With this consolidation phase now substantially complete, the government now appears to be seeking to usher in a new era of LCC-led aviation growth and Aeroflot has been given the opportunity to drive this development in the domestic market before taking it to international markets.
(9) Aeroflot is relatively cost efficient vs European legacy carriers
Aeroflot is among the more cost efficient European legacy carriers, judged by its position on the chart below (based on 2012 results). With a similar average sector length to major flag carrier groups such as Air France-KLM and IAG, it has unit costs that are 20% to 30% lower than those groups.
In CASK and sector length terms, the Aeroflot Group is positioned close to smaller European flag carriers such as TAP Portugal and Finnair, although it is roughly three times the size of the latter two in terms of traffic. This gives it a solid base from which to compete with other European legacy carriers, although, importantly, its CASK is significantly higher than those of Europe’s LCCs.
Cost per ASK, CASK, (US cent) and average sector length for selected European legacy and low-cost carriers: 2012*
(1) Losses in subsidiaries remain a worry
In 2013, the Group's subsidiary airlines made a combined net loss of USD105 million, although they managed to achieve a positive operating profit of USD14 million.
Both figures were an improvement from heavy losses in 2012, but the subsidiaries continued to weigh down the Group result of USD230 million at the net profit level. If they can be restored to profit, the subsidiaries offer a substantial opportunity in terms of improving the Group result.
(2) Aeroflot's multi-brand strategy is ill-defined
This is also a strength (see above), but the Aeroflot Group's presence in all market segments and geographies means that it does not have a focus on a strong core competence.
The challenges of being all things to all people, and the consequent complexity, can mean that management is spread too thinly. It can also make brand maintenance more complex.
(3) SkyTeam Alliance relationship is still unsatisfactory
Aeroflot has been a member of SkyTeam since 2006. Its public position, as summarised in its recent Capital Markets Day presentation, is that membership allow it to increase its presence on existing markets and to enter new markets. Indeed, it said that SkyTeam gave it access to 87 incremental markets in 2013 (up from 63 in 2012).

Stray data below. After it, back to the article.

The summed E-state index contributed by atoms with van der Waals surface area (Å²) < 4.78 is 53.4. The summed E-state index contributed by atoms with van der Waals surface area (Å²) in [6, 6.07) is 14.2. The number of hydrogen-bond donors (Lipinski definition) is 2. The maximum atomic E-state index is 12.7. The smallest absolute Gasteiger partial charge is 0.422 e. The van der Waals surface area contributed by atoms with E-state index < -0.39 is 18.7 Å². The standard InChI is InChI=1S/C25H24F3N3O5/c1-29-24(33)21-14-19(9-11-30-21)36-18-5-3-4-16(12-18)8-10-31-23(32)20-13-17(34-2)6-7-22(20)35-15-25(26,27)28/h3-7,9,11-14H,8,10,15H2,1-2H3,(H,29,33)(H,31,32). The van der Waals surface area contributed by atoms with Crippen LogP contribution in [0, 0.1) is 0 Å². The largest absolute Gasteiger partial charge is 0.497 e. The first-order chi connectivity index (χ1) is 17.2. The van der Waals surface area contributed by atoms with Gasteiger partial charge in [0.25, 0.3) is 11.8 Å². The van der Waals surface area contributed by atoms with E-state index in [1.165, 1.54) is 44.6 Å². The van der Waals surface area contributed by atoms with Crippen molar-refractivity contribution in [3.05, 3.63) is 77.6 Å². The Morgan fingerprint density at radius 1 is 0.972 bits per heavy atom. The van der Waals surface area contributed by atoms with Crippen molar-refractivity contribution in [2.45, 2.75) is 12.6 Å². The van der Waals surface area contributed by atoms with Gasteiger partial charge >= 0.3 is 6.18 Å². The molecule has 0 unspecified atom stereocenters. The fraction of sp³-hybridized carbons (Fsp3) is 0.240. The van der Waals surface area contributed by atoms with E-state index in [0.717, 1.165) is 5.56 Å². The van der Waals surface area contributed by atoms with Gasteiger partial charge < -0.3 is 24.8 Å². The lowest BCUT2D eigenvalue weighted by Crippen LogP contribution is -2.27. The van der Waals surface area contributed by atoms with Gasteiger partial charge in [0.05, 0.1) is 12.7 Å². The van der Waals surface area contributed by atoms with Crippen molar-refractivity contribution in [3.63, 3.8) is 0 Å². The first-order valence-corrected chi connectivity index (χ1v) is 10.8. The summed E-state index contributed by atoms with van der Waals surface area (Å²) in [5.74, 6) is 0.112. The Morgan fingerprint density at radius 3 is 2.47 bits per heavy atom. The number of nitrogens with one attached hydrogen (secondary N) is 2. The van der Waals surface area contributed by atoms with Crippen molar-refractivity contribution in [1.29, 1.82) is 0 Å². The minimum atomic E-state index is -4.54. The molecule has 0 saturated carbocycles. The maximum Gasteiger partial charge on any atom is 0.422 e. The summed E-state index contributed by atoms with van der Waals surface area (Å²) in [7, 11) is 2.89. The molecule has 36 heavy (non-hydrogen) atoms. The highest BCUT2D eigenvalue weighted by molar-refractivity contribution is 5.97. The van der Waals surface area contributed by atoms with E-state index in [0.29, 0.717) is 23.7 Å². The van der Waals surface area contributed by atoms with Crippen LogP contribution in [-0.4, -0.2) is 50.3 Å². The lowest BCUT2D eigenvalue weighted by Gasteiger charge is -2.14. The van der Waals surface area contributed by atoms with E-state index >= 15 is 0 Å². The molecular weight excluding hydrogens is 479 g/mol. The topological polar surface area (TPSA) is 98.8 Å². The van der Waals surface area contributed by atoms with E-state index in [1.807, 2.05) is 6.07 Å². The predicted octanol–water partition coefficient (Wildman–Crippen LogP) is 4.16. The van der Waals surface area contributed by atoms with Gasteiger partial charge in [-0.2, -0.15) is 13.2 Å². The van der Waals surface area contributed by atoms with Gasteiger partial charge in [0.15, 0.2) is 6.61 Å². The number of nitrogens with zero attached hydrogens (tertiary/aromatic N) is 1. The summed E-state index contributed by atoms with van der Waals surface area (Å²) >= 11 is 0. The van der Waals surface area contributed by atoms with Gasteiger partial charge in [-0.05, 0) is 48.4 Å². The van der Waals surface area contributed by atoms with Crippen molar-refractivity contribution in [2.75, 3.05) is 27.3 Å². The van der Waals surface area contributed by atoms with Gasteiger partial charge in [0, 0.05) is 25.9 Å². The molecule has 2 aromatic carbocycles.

However, Aeroflot is notably not a part of the trans-Atlantic joint venture that lies at the heart of SkyTeam, having reportedly been blocked from entering the JV by the two leading members, Delta and Air France-KLM. There were even reports in mid-2013 that Aeroflot was considering leaving SkyTeam altogether, although these reports have been downplayed by the carrier. In Sep-2013 the Aeroflot board said it had decided Aeroflot would remain in SkyTeam.
The Mar-2014 Capital Markets Day presentation made reference to "strengthened" relationships with Delta, Air France, KLM, Alitalia and China Eastern. What is clear is that Aeroflot views partnerships with other carriers as a very important element in achieving its growth plans.
If SkyTeam cannot provide all that it wants, it looks increasingly likely that it will turn to airlines outside the alliance to forge bilateral relationships in order to serve these ends. Of course, the potential to meet its needs through new relationships is also an opportunity.
(1) The Russian market's growth potential is strong
Aeroflot estimates that total passenger numbers in the Russian market will grow at a compound average growth rate of 6.1% pa from 2013 to 2018. In addition to the superior market growth enjoyed by most emerging markets, driven mainly by superior GDP growth and relative under penetration of air travel compared with more developed markets, Russian aviation is also benefiting from the modernisation of its infrastructure.
Air passengers per capita*
Moreover, Moscow's hubs are increasingly serving as hubs for transfer traffic between CIS countries and long-haul destinations such as North America. Moscow also has some geographical advantages to capture some East-West global traffic flows.
For example, Moscow is positioned more or less on the great circle route between New York and Mumbai and between Milan and Shanghai. Transfer traffic provides incremental traffic growth potential for Aeroflot. The parent company airline saw transit traffic grow from 30% of its passengers at Sheremetyevo in 2011 to 35% in 2013.
Russia total passenger traffic (millions) 2008 to 2018E
(2) Liberalisation of market access on international routes will open up new routes
The Russian Government is gradually renegotiating bilateral air service agreements with the governments of other nations to allow greater access. This will lead to more opportunities for Aeroflot (- although it also opens up the potential for increased competition from foreign carriers in what has been a protected market).